Monday, May 7, 2012

A Feast Culture

Feasting or festive eating with friends if you so prefer is a universal human pleasure.  People enjoy communal meals throughout the world, no matter how rich or poor the country, family, or land is. Of course, the food on the menu is clearly localized, generally including native and highly-valued delicacies. A more subtle difference between feasts is their styles.
For example, an American feast, such as Thanksgiving, is primarily judged on the size of the food: the bigger, the better.  People brag about the weight of the Turkey, the number of pans of sweet potatoes, and the diameter of the apple pies.  Of course, the settings, including the plates, knife, fork, spoons, and napkins, should be as festive as possible, ideally with some Thanksgiving motif.  People sit properly in their shares and stuff their face elegantly so to speak.  (I would add that they watch the Detroit Lions lose a football game, but that is not necessarily true now).
A French feast is a different scene entirely.  Not only are the settings fancy, but the food is measured by its fanciness and creativeness, defined as putting together foods and tastes that I never thought would go together.  What is lacking in quantity is easily made up in esthetics and time.  Enjoying food involves all of the senses, taking one’s time to appreciate each culinary work of art.  Of course, wine provides the transition from hors d’oeuvre to soup to main dish to salad to bread and cheese to desert to coffee.  The ideal meal is signaled by the fact that the diner cannot decide what the piece de resistance of the occasion was.  Also, curiously, although the meal took over two hours and involved a respectable amount of food, the diner is neither hungry nor stuffed, but instead just right. (Somehow, on the way home, the guests discuss at which restaurant they will eat the next day.)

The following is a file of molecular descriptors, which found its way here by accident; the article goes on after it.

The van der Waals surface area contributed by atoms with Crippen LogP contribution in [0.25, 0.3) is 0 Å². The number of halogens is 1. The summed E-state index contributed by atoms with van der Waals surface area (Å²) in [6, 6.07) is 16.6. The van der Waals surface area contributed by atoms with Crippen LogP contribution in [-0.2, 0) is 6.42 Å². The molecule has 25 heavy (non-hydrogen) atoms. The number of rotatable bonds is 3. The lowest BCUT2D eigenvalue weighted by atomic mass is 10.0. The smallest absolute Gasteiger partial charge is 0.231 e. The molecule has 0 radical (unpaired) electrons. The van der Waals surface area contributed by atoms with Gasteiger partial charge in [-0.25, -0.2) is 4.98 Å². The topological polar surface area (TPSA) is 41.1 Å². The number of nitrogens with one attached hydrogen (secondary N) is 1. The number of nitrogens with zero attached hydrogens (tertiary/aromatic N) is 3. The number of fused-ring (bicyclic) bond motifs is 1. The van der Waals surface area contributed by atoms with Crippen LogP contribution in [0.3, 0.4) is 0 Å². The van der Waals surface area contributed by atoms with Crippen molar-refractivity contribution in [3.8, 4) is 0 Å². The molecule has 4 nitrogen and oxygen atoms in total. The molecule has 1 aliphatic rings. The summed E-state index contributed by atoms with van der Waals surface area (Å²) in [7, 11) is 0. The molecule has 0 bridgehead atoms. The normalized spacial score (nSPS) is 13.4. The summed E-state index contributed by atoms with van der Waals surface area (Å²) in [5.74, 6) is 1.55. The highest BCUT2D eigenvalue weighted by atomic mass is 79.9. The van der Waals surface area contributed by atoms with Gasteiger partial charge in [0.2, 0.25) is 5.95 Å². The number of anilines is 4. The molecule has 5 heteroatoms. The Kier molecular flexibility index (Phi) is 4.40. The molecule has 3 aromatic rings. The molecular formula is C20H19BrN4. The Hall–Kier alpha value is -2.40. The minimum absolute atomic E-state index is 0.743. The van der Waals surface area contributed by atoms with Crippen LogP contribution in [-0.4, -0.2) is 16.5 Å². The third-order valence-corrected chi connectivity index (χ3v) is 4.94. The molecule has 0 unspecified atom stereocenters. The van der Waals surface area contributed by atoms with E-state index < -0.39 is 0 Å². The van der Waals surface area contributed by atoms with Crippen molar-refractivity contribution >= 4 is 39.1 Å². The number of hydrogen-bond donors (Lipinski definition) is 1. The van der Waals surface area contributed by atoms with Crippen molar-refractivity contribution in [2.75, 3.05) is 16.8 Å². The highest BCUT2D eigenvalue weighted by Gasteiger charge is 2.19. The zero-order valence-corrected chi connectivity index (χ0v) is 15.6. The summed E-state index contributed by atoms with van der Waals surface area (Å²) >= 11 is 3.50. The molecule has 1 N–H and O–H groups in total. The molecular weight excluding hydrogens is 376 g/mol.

Israeli feasts, being Israeli, reflect the ethnic background of the host.  Yekke (German) and mainland French families will be more formal while Sephardic families tend to be more relaxed.  The key is the variety of foods.  An example of this is the issue of salads.  Israeli weddings and picnics are measured by the number of salads to choose from.  The term “too much” is mentioned but not meant seriously:  there is no such thing as too much salads.  Anything that goes with Pita bread is fine.  Pickled, garlicky, salty, hot and sweet, red, green, white and yellow, variety is the spice of life.  Of course, the salads, a meal in themselves, are followed by barbeque, preferably steak.  It would appear eating chicken is a sign of poverty.  In house parties, the emphasis is on the variety of main dishes: meat, chicken, and fish (for those fish lovers out there).  Cakes of all kinds are the preferred dessert as compared to pies.
So, there are numerous manners of overeating.  Feel free to share any local feast customs.

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